Tianjin/Haihe, the past (600AD-1900AD)
There was a Chinese old saying – ‘先有三岔口，後有天津城’. In a geographical domain, Hai River (‘Haihe’) divides at its end into two. This saying is actually highlights the indispensable relations between ‘Haihe’ and Tianjin.
‘Haihe’ end was found the origin of the earliest residential clusters, boat piers and markets in Tianjin. It suggests that human activities were the most dynamic at this ends and the development of Tianjin rooted from there. It can be dated back to 600AD when fishing and salt-making were the common practice.(Fig. 1.1)
In Yuen dynasty, ‘Haihe’ end has been developed into a main port for shipping goods both from and to the South.(Fig. 1.2) Starting from the 1400s (Ming dynasty), ‘Haihe’ end and its surrounding area has been given the name ‘Tianjin’ to celebrate the landing of the emperor from the water. Activities along the water were prevalent and most maps highlighted the important of the river. Temples were built along the river, but mainly at the ‘Haihe’ ends for safe cruise.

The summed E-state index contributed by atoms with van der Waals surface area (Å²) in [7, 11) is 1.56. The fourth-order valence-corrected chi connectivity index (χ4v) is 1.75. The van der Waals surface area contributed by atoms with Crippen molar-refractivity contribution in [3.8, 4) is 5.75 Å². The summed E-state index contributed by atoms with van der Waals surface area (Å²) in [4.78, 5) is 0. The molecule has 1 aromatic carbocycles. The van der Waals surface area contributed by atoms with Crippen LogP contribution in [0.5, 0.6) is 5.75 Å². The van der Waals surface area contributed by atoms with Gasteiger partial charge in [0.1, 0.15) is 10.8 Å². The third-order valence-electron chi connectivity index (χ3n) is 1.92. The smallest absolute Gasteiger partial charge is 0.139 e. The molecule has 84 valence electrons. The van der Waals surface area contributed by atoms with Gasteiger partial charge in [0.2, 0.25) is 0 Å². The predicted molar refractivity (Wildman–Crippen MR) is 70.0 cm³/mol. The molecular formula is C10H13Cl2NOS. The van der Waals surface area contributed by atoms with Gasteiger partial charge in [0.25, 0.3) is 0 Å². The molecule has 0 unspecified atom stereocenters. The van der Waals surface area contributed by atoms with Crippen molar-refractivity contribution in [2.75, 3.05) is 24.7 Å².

Fig. 1.2 City map of Tianjin in 1739
The oldest Tianjin was surrounded by city wall as it was also functioned as a fort for the emperor besides being a flourish port.(Fig. 1.3) The city wall was also recognized by its rectangular sharp as an ‘Abacus city’.(Fig. 1.4) The continual economic development had brought prosperity to Tianjin. Industries no longer limited to fishing and shipping.
Fig. 1.3 City map of Tianjin in 1846
Fig. 1.4 ‘Abacus city’ of Tianjin in Ming Dynasty
At that time, shops and ports were clustered organically and planning of the town was not well-defined, even though it had been populated by more than 200,000 people. The re-planning of ‘Haihe’ area was all catalyzed in the concession period.